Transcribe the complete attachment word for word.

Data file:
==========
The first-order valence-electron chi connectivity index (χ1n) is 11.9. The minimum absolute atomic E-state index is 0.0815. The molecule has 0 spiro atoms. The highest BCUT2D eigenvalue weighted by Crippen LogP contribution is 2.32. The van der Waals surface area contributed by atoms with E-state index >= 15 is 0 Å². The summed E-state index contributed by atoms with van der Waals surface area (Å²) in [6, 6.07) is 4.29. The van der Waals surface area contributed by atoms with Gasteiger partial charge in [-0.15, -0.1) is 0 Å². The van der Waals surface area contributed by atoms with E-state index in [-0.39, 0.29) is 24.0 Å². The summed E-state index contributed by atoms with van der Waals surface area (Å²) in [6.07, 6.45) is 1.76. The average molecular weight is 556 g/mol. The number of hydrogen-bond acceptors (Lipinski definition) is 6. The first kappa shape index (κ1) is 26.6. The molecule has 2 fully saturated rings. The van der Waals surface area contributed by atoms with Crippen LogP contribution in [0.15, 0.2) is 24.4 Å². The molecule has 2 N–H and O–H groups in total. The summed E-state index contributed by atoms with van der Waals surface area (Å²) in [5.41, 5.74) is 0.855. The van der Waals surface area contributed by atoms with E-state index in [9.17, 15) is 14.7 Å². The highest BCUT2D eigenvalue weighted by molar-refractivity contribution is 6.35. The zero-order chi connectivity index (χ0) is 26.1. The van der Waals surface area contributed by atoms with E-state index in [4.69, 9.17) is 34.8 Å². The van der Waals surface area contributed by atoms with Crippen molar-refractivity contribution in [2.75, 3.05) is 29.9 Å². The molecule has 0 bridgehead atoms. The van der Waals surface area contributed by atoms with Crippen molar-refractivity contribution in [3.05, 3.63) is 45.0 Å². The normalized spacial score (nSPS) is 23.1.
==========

The first-order valence-electron chi connectivity index (χ1n) is 11.9. The minimum absolute atomic E-state index is 0.0815. The molecule has 0 spiro atoms. The highest BCUT2D eigenvalue weighted by Crippen LogP contribution is 2.32. The van der Waals surface area contributed by atoms with E-state index >= 15 is 0 Å². The summed E-state index contributed by atoms with van der Waals surface area (Å²) in [6, 6.07) is 4.29. The van der Waals surface area contributed by atoms with Gasteiger partial charge in [-0.15, -0.1) is 0 Å². The van der Waals surface area contributed by atoms with E-state index in [-0.39, 0.29) is 24.0 Å². The summed E-state index contributed by atoms with van der Waals surface area (Å²) in [6.07, 6.45) is 1.76. The average molecular weight is 556 g/mol. The number of hydrogen-bond acceptors (Lipinski definition) is 6. The first kappa shape index (κ1) is 26.6. The molecule has 2 fully saturated rings. The van der Waals surface area contributed by atoms with Crippen LogP contribution in [0.15, 0.2) is 24.4 Å². The molecule has 2 N–H and O–H groups in total. The summed E-state index contributed by atoms with van der Waals surface area (Å²) in [5.41, 5.74) is 0.855. The van der Waals surface area contributed by atoms with E-state index in [9.17, 15) is 14.7 Å². The highest BCUT2D eigenvalue weighted by molar-refractivity contribution is 6.35. The zero-order chi connectivity index (χ0) is 26.1. The van der Waals surface area contributed by atoms with E-state index in [4.69, 9.17) is 34.8 Å². The van der Waals surface area contributed by atoms with Crippen molar-refractivity contribution in [2.75, 3.05) is 29.9 Å². The molecule has 0 bridgehead atoms. The van der Waals surface area contributed by atoms with Crippen molar-refractivity contribution in [3.05, 3.63) is 45.0 Å². The normalized spacial score (nSPS) is 23.1.